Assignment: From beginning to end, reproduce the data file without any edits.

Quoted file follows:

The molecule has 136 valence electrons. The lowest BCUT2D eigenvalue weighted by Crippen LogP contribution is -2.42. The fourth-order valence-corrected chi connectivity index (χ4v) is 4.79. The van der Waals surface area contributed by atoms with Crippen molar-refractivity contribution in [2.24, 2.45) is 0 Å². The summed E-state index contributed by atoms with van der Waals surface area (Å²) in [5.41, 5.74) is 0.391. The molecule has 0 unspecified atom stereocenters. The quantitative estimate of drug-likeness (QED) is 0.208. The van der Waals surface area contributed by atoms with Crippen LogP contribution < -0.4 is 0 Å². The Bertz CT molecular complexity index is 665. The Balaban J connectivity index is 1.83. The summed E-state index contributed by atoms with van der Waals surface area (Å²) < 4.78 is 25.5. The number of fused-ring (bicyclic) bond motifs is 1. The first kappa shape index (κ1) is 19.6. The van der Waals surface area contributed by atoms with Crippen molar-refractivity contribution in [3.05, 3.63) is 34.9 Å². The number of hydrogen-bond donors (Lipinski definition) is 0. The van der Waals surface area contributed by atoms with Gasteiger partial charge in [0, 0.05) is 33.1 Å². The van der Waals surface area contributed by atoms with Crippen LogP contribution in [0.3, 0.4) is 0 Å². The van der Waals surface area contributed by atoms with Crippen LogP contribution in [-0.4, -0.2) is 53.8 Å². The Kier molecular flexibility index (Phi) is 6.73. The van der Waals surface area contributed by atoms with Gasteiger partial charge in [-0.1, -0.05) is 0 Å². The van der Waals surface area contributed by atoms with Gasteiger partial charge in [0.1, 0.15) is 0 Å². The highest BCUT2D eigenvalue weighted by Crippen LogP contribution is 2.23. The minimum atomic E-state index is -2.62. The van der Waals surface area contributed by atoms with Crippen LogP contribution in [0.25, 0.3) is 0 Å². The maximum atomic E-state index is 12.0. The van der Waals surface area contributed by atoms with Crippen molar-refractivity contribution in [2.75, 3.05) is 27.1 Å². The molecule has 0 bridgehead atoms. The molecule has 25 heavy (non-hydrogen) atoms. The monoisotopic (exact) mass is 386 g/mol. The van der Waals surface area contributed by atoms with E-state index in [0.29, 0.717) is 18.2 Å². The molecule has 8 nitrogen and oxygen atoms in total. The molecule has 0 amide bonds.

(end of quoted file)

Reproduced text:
The molecule has 136 valence electrons. The lowest BCUT2D eigenvalue weighted by Crippen LogP contribution is -2.42. The fourth-order valence-corrected chi connectivity index (χ4v) is 4.79. The van der Waals surface area contributed by atoms with Crippen molar-refractivity contribution in [2.24, 2.45) is 0 Å². The summed E-state index contributed by atoms with van der Waals surface area (Å²) in [5.41, 5.74) is 0.391. The molecule has 0 unspecified atom stereocenters. The quantitative estimate of drug-likeness (QED) is 0.208. The van der Waals surface area contributed by atoms with Crippen LogP contribution < -0.4 is 0 Å². The Bertz CT molecular complexity index is 665. The Balaban J connectivity index is 1.83. The summed E-state index contributed by atoms with van der Waals surface area (Å²) < 4.78 is 25.5. The number of fused-ring (bicyclic) bond motifs is 1. The first kappa shape index (κ1) is 19.6. The van der Waals surface area contributed by atoms with Crippen molar-refractivity contribution in [3.05, 3.63) is 34.9 Å². The number of hydrogen-bond donors (Lipinski definition) is 0. The van der Waals surface area contributed by atoms with Gasteiger partial charge in [0, 0.05) is 33.1 Å². The van der Waals surface area contributed by atoms with Crippen LogP contribution in [0.3, 0.4) is 0 Å². The van der Waals surface area contributed by atoms with Crippen LogP contribution in [-0.4, -0.2) is 53.8 Å². The Kier molecular flexibility index (Phi) is 6.73. The van der Waals surface area contributed by atoms with Gasteiger partial charge in [-0.1, -0.05) is 0 Å². The van der Waals surface area contributed by atoms with Gasteiger partial charge in [0.1, 0.15) is 0 Å². The highest BCUT2D eigenvalue weighted by Crippen LogP contribution is 2.23. The minimum atomic E-state index is -2.62. The van der Waals surface area contributed by atoms with Crippen LogP contribution in [0.25, 0.3) is 0 Å². The maximum atomic E-state index is 12.0. The van der Waals surface area contributed by atoms with Crippen molar-refractivity contribution in [2.75, 3.05) is 27.1 Å². The molecule has 0 bridgehead atoms. The molecule has 25 heavy (non-hydrogen) atoms. The monoisotopic (exact) mass is 386 g/mol. The van der Waals surface area contributed by atoms with E-state index in [0.29, 0.717) is 18.2 Å². The molecule has 8 nitrogen and oxygen atoms in total. The molecule has 0 amide bonds.